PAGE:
- Sponsorship -

Support Staff Ready to Respond to Students’ Medical Needs

During a back-to-school first-aid training session, Comstock Park Public Schools teacher’s aide Mandy Rodriguez learned how to administer an EpiPen, a device used to inject epinephrine to stop an allergic reaction that leads to throat swelling and can be life-threatening.

She said it’s nice to have the information in case of an emergency.

Comstock Park Public Schools nurse Tina Rodriguez said covering students health-care needs requires ‘constantly being on your toes and on guard’
Comstock Park Public Schools nurse Tina Rodriguez said covering students health-care needs requires ‘constantly being on your toes and on guard’

“Usually (support staff personnel) are the first ones that have to respond,” she said. “This session helps us help the child and respond as well as we can.”

The more trained professionals the better, said Comstock Park Public Schools nurse Tina Rodriguez. She’s seen a lot in her years treating students: out-of-control diabetes, seizures, anaphylaxis and concussions. But because she spreads her time among all the district schools, she can’t be the first responder to every medical need.

The longtime nurse hosted a session for about 20 support staff members to teach them to recognize high or low blood sugar, anaphylaxis and asthma symptoms, and how to respond when a child experiences those conditions, as well as seizures, diabetes, complications, an asthma attack or a head or neck injury. It’s an extension to training secretaries.

Oftentimes, it’s the aides who are on the playground or in the cafeteria when a child with a peanut allergy eats a peanut M&M or starts wheezing, or when a fall from the jungle gym results in a broken arm. So Rodriguez is also arming them with as much information as possible to be first responders.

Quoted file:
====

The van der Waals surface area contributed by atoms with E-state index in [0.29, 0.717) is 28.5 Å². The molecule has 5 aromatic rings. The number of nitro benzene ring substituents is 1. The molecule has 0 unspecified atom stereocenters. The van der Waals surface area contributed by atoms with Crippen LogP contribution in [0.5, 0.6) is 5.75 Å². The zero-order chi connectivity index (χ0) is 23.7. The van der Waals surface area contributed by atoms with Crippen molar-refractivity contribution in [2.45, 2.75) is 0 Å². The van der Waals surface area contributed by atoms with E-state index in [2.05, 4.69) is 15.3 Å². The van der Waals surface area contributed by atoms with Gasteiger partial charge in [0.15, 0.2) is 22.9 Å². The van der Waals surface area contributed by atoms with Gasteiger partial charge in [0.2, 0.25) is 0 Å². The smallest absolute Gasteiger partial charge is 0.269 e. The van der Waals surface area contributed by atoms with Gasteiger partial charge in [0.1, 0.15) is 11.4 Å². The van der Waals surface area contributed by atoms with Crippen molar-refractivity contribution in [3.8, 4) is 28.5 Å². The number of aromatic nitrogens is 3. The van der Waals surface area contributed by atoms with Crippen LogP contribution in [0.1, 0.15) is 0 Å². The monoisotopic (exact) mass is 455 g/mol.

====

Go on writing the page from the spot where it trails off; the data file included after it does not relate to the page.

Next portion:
“It is important for them to feel comfortable and be knowledgeable making that initial baseline evaluation of a student, whether it is related to an injury or an asthmatic student needing to use an inhaler,” she said.

Forty-nine students in the district have life-threatening allergies, 24 take medication for seizures and many are asthmatic. Rodriguez is employed through Spectrum Health, which places nurses in districts based on risk population and need.

“Support staff members also often work in special education classrooms where there are often medically fragile students,” she said. “The most important skill I can teach is to know when to seek additional medical help and assessment.”


Spectrum Health Advocacy Program

SNN article on School Nurses

- Sponsorship -
Erin Albanese
Erin Albanese
Erin Albanese has worked as a journalist in the Grand Rapids area since 2000. A graduate of Central Michigan University, she has written for The Grand Rapids Press, Advance Newspapers and On-the-Town Magazine. She has been covering the many exciting facets of K-12 public education for School News Network since 2013. Read Erin's full bio or email Erin.


The year of learning differently

SNN asked a sampling of students from across the county how it’s going for them so far in a school year of multiple instruction models...

‘I want it to look happy’

With help from generous donors, elementary teachers worked to make welcoming, kid-friendly space while following the rules of social distancing and sanitation...

New VP says ‘It feels like joining a family’

Aaron Romoslawski is the new vice principal of Sparta High School. He takes over for Stacey Rumsey, who was named Sparta High School principal last spring...

The changing of guard – as long-time educator and AD welcomes a new one

Godwin Heights Football Coach Brandon Kimble will take over as the district’s athletic director when Robert Hisey, dean of students and athletic director, officially retires Nov. 2...


Please enter your comment!
Please enter your name here

Related Articles

Student athletes glad football is back, after trying other sports

Some student athletes briefly competed in other sports, such as tennis and cross country, after fall football was canceled. Now they’re happy to be back on the gridiron...

In class, online, both? Parents, students wrestle with choices

Students, parents, teachers and others share their feelings about the start of this school year...

Comstock Park offers hybrid or all virtual options

After surveying the community, the district settled on a hybrid option: Students will be divided into two groups and attend school on Monday-Tuesday or Thursday-Friday...
- Sponsorship -


Engagement: The Most Important Measure of Student Success

Polls find that students’ engagement in their school work declines as they ascend the grades. Tests that don’t relate to their real-life experiences exacerbate the problem...


Food ‘angels’ support hungry kids through pandemic

They work all across Kent County, guardian angels with peanut butter on their hands and crumbs on their shirtsleeves...
- Sponsorship -


Maranda Where You LiveWGVU